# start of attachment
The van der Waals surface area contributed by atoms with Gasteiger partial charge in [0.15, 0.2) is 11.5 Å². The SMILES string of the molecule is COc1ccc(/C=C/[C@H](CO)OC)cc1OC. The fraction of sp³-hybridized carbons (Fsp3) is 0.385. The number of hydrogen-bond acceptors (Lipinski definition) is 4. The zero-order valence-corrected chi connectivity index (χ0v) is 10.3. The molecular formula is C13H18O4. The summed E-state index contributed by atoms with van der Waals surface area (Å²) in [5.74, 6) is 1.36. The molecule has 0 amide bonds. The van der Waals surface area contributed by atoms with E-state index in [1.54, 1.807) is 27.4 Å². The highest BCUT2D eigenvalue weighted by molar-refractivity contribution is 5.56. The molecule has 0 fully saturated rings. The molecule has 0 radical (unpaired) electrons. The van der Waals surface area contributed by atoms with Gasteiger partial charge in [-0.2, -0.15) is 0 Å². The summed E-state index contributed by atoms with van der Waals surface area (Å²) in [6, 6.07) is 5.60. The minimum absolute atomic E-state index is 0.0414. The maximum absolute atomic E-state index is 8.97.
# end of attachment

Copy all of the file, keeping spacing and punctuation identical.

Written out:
The van der Waals surface area contributed by atoms with Gasteiger partial charge in [0.15, 0.2) is 11.5 Å². The SMILES string of the molecule is COc1ccc(/C=C/[C@H](CO)OC)cc1OC. The fraction of sp³-hybridized carbons (Fsp3) is 0.385. The number of hydrogen-bond acceptors (Lipinski definition) is 4. The zero-order valence-corrected chi connectivity index (χ0v) is 10.3. The molecular formula is C13H18O4. The summed E-state index contributed by atoms with van der Waals surface area (Å²) in [5.74, 6) is 1.36. The molecule has 0 amide bonds. The van der Waals surface area contributed by atoms with E-state index in [1.54, 1.807) is 27.4 Å². The highest BCUT2D eigenvalue weighted by molar-refractivity contribution is 5.56. The molecule has 0 fully saturated rings. The molecule has 0 radical (unpaired) electrons. The van der Waals surface area contributed by atoms with Gasteiger partial charge in [-0.2, -0.15) is 0 Å². The summed E-state index contributed by atoms with van der Waals surface area (Å²) in [6, 6.07) is 5.60. The minimum absolute atomic E-state index is 0.0414. The maximum absolute atomic E-state index is 8.97.